All Things COVID

I Took Restaurants For Granted

What I’d give to be inside Sato Sushi on Avenue L right at this moment. I miss late fall when I would meet two of my friends there on a Friday night when we would walk up to the front door through a cold breeze in nice clothing and ask for a table for three. Then we’d order drinks — a Shirley temple for me and sodas for them — and an array of different rolls that we’d share. They would always get full first, and I would gobble up whatever they didn’t finish. The three of us would go on talking for hours past eating and just enjoy each other’s company. We’d talk about what’s going on with our friends, crushes, and family — but never school — until we paid with money we earned or that our parents gave us.

 A night at a restaurant seems like a fever dream of the past. I’ve done outdoor dining once or twice but mostly take out. It’s not the same, of course.  There’s something about restaurants, in particular, that’s so romantic. A large room with dim lighting filled with people from all walks of life that cross each other’s paths for a moment to have a meal. The clanging of dishes, the clattering of the kitchen, and the chattering of voices; it’s a serene experience in retrospect. It won’t be for weeks or, more likely, months until I can get back to a glorious night like that again. However, I’ll make sure to cherish it when the time comes.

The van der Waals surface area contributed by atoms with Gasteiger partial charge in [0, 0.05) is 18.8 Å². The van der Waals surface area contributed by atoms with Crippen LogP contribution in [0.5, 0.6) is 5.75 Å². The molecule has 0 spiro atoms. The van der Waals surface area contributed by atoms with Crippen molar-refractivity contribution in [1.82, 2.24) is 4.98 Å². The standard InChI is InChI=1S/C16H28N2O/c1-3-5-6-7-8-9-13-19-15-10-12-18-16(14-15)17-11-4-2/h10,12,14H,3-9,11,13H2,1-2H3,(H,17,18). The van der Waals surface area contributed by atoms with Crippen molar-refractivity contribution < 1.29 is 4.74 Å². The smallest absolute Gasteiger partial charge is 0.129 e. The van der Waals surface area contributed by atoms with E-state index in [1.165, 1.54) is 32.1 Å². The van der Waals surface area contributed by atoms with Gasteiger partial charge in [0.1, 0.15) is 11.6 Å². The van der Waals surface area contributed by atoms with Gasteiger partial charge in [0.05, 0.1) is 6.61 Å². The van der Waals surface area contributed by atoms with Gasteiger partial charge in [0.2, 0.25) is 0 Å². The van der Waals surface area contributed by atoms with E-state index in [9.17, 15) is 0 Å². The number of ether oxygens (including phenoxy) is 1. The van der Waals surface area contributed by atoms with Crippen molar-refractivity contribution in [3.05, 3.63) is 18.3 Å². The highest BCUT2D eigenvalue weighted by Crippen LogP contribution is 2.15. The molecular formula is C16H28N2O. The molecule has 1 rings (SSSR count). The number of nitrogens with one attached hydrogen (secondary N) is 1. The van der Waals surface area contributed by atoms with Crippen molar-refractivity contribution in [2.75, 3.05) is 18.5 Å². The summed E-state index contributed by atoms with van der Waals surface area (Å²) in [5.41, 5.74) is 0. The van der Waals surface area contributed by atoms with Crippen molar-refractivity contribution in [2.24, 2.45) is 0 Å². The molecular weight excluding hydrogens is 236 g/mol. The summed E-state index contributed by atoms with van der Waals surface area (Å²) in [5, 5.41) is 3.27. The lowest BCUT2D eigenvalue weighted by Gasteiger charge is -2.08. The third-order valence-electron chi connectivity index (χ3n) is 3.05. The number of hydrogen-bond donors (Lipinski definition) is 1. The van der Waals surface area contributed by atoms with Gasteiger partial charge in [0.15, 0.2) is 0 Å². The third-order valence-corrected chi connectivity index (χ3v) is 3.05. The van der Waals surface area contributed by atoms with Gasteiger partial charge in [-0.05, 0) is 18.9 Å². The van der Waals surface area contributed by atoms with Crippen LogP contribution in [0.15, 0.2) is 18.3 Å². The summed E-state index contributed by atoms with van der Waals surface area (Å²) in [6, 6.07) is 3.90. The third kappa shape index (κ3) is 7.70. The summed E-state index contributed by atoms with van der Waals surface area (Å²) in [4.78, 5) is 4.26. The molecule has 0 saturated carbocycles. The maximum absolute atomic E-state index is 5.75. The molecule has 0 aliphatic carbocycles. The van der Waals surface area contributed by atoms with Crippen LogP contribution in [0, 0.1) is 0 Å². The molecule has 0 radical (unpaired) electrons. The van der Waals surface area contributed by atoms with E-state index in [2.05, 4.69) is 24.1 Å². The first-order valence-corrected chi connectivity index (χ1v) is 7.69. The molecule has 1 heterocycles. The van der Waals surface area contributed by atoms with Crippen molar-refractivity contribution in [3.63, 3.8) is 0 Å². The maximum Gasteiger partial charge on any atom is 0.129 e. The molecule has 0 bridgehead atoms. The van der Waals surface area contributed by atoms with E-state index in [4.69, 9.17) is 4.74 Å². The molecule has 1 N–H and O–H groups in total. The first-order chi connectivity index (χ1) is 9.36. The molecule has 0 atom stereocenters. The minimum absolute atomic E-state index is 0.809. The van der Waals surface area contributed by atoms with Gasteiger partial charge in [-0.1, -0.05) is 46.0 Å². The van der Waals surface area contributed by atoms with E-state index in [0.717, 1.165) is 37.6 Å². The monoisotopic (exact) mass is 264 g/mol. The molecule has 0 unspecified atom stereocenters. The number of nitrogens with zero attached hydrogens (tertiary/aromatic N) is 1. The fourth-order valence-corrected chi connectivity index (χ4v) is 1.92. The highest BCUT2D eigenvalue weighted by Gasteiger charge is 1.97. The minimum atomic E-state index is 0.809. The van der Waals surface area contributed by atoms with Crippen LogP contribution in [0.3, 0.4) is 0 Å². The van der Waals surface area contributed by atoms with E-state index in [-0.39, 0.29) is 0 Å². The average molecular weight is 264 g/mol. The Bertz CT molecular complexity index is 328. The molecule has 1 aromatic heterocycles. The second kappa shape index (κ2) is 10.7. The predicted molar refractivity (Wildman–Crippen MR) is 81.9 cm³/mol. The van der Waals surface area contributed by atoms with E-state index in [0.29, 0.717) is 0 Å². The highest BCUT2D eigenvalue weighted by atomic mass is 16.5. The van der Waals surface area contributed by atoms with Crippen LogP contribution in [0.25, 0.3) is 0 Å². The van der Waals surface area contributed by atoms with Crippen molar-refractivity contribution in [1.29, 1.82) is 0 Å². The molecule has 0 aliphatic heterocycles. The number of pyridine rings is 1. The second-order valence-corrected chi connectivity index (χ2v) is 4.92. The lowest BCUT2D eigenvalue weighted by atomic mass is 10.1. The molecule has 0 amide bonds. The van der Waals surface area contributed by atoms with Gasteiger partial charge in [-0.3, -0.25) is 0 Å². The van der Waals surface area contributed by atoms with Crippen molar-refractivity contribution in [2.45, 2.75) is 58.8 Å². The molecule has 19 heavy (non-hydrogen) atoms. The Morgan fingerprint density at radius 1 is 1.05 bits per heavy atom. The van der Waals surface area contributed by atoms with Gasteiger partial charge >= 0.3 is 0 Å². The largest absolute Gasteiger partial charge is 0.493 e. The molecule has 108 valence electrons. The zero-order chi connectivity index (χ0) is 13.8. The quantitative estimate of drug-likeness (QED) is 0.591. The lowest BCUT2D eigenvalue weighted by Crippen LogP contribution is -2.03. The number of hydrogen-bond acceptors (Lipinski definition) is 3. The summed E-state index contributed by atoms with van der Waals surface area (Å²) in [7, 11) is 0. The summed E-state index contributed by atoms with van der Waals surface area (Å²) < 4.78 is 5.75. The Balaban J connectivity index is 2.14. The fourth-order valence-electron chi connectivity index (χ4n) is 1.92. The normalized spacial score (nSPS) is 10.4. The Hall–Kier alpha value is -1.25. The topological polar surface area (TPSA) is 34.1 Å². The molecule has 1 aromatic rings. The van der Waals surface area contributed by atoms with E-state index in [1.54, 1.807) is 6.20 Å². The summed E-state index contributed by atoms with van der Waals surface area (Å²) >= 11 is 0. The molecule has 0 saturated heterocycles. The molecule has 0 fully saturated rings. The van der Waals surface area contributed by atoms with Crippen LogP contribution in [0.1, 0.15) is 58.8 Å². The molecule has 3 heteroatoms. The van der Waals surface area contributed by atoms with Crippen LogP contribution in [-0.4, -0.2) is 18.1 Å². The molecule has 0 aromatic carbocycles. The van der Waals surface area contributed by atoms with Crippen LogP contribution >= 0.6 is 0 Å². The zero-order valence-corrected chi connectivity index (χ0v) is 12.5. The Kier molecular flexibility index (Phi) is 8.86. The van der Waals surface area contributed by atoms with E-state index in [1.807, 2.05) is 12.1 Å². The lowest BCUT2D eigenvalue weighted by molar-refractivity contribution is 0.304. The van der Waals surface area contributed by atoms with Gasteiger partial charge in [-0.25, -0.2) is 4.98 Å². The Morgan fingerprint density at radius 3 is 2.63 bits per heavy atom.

But They Can’t Even See What I’m Wearing.

I’ll be the first to admit I’m waking up 20 minutes before my classes at seven or 7:30 in the morning. With any luck, I will be able to get up a little earlier in the upcoming weeks and establish a morning routine for myself, but until then, I am still making myself get dressed for my Google Meets. I used to be a full-fledged fashionista on campus, so this is my small attempt to recreate that, and, frankly, everyone should be trying to establish their morning routine, too.